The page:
Hard drive disposal has become a hot topic over the past few years for both the defense community and the private sector. As personal computers advance and older units become obsolete, disposal of sensitive information still left on the hard drive has become of serious concern.

For most companies, simply throwing the computers or drives away is not an option. Some choose to erase the drive with either software or degaussing equipment; but experts agree that the process is not always completely effective. The best way to be certain that important information is not accessible after disposal is to physically destroy the hard drive.

Far left, machines now can securely destroy computer hard drives and even the CPU boxes. For firms not able to justify the purchase of a machine, they can go to a destruction service. At left, cutting machines have been built to

handle whole CPUs with no need to take time to remove the hard drives inside. Pictured is what’s left of a CPU.

Current methods for destruction or defacing prior to disposal can be effective but are often primitive and labor intensive. They include everything from drilling, to crushing or removing the platter for sanding or grinding. Driven by customer requests, machines are being developed to destroy entire hard drives by turning them into an unrecognizable pile of shredded material. Through testing several combinations, exploring alternate materials and working out safety concerns, on-the-market disintegrators (industrial shredders) have been adapted to successfully destroy hard drives.

The process is actually very simple. Drives are placed into a disintegrator and continually shredded until the particles are small enough to pass through a waste disposal screen. The unrecognizable, unreconstructable waste can then be disposed without fear of information theft. This type of one-step destruction is viable and cost-effective for many companies. However, as in all forms of destruction, understanding the process and knowing the requirements is the key to success.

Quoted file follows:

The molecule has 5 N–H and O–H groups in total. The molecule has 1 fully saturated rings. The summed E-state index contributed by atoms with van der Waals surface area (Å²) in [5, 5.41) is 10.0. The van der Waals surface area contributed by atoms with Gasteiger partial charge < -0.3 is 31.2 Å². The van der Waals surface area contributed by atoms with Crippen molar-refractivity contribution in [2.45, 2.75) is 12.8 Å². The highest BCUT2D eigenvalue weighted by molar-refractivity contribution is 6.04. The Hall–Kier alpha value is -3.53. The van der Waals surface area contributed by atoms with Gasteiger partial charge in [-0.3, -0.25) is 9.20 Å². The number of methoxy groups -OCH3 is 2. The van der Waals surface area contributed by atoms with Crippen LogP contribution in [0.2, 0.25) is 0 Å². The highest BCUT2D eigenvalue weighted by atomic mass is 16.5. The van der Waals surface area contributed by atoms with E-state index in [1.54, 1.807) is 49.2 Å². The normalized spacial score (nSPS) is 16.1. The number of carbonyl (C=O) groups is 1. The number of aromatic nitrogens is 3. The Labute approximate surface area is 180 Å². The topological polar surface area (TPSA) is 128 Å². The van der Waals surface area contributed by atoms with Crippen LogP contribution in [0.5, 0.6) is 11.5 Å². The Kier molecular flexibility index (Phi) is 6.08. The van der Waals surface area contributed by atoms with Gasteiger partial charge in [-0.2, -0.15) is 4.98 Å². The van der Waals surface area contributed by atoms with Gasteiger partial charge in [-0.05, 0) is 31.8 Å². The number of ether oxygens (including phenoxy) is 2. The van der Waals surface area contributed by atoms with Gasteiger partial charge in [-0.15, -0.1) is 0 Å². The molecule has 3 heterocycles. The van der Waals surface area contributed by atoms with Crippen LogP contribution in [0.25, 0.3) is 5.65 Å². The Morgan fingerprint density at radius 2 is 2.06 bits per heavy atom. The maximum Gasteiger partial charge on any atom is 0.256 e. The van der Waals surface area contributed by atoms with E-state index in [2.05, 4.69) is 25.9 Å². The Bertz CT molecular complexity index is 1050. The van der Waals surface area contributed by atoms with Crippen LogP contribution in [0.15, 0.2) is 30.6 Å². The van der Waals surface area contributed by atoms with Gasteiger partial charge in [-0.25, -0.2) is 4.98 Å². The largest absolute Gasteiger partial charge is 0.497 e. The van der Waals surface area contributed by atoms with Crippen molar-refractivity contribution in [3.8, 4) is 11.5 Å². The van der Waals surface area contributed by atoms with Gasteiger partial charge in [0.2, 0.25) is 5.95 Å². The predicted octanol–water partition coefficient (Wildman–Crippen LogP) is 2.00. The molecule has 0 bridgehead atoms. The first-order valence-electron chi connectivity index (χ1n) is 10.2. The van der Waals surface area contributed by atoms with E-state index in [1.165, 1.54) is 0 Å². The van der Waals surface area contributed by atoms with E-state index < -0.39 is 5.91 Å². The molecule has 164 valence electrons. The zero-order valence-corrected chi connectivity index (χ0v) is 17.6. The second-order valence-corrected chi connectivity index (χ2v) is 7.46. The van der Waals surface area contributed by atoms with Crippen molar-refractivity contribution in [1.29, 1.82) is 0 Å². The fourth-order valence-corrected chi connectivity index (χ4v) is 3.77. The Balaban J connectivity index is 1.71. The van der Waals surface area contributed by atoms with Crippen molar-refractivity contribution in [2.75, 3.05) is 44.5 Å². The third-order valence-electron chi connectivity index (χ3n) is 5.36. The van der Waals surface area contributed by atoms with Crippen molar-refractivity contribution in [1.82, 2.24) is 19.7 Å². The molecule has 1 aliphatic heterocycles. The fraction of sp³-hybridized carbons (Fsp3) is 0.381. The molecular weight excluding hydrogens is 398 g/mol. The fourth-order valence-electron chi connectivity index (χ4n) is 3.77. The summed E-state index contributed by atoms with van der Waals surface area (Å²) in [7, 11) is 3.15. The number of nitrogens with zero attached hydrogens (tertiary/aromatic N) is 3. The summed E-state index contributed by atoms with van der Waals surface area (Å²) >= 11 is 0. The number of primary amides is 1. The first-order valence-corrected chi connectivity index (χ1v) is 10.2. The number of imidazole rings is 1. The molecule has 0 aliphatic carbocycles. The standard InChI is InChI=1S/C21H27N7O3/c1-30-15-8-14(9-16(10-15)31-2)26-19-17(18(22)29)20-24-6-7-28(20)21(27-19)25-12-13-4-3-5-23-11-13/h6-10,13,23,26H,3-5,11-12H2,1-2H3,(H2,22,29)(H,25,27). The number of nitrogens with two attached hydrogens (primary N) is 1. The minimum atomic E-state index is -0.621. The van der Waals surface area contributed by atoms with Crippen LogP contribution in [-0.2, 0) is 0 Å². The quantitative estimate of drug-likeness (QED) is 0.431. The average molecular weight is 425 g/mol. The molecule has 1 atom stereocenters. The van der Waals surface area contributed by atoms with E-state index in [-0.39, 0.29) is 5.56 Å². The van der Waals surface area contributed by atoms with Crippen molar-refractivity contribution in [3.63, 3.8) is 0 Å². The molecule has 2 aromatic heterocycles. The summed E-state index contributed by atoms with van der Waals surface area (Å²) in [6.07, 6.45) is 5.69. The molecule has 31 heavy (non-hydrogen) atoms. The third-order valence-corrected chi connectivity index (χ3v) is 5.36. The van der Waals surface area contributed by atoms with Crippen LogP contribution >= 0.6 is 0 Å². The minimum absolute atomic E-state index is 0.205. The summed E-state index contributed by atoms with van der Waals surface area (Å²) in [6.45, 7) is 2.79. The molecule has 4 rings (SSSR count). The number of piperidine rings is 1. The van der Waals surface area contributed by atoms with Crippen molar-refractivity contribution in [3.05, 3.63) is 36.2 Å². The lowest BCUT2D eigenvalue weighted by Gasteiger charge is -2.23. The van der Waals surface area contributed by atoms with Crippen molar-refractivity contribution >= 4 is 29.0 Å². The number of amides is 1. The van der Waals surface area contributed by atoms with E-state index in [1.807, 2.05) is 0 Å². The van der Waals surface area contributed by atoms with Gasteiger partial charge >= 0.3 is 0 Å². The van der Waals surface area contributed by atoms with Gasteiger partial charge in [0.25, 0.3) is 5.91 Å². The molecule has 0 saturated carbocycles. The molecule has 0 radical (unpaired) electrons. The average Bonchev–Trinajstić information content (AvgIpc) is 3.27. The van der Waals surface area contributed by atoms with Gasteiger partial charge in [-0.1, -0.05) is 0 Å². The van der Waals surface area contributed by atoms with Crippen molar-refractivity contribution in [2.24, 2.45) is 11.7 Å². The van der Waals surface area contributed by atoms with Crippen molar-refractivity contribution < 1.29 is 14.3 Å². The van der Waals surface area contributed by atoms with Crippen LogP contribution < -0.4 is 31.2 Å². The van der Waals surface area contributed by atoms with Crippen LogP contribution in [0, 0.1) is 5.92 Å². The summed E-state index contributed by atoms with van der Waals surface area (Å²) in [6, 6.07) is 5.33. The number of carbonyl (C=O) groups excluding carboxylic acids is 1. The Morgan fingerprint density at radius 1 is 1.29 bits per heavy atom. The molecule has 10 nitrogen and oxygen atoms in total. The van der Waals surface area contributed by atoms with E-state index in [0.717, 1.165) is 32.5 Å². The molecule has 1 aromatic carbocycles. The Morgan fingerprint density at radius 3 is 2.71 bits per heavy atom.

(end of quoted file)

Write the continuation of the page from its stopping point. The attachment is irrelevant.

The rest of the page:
One-step destruction does have its limitations, including those on drive size (1.5 lbs. case weight), volume (drive fed per hour) and collection capacity depending on the method chosen. Maintenance includes periodic blade sharpening, lubrication and replacement of consumable items, all determined by amount of use and volume. None of these items alone or combined are deterrents but must be factored into the cost and overall maintenance budget.

The disintegrator or industrial shredder is a rotary knife mill, which uses a number of rotating and stationary knives working in unison to create a scissor-type cutting action. The level to which the product is cut or broken up is determined by an interchangeable sizing screen. Screens are available with various hole sizes, allowing the end user to tailor the final particle size to specified security requirements. Once the product is destroyed and passed through the sizing screen, it falls into a tote bin or larger collection device (drum, cart, dumpster).

Once hard drive destruction was perfected, the destruction community was faced with another challenge. It seemed the process of opening all the computer cases and removing all the hard drives was becoming a burden to the folks charged with sending in the drives. It may seem like a small thing, but many older tower computers may require as many as 10 screws to be removed before a drive can be taken out; the procedure could take several minutes. In response to demands to simplify the process, machines were developed that will destroy an entire tower or desktop CPU with no need to open the case or remove any items. The dual-shaft design machine literally shreds them into 2-inch wide pieces at random lengths. The 2-inch particle size can be reduced even further, if desired, by running it through a disintegrator.

The decision to purchase a system should not be based on cost, but on potential risk. Even so, many companies simply cannot afford to purchase this equipment for the relatively small number of computers that need to be destroyed. In these cases, destruction services are available.

Side bar: Taming the Paper Tiger

When it comes to sensitive information, most corporations face a mountain of paper problems. And that’s where shredders prove a valuable security tool.

Dahle of Peterborough, N.H., for example, offers a solution with its line of office shredders. These shredders aim at medium size offices and come equipped with a 10 inch feed opening.

With ten models, Dahle office shredders are chain driven to provide slip free power to the cutting cylinders. These cylinders are milled from a solid block of German Solingen Steel. Rubber shock mounts separate the mechanicals from the wooden cabinet and provide whisper quiet operation in order to prevent the disturbance of normal office operations.

For more information, www.dahle.com.

MBM Corp. of North Charleston, S.C., has Destroyit Super Micro-Cut model paper shredders, which produce a shred size of .8 x 4.2 millimeters. This meets the new NSA/CSS specifications and D.O.D. requirements for the destruction of TOP SECRET, COMSEC and SCI paper material. Available in desk side or mobile mid-size models, the units feature solid shaft cutting cylinders, photocells for automatic start/stop and electronic door safety switches.

For more information, www.mbmcorp.com.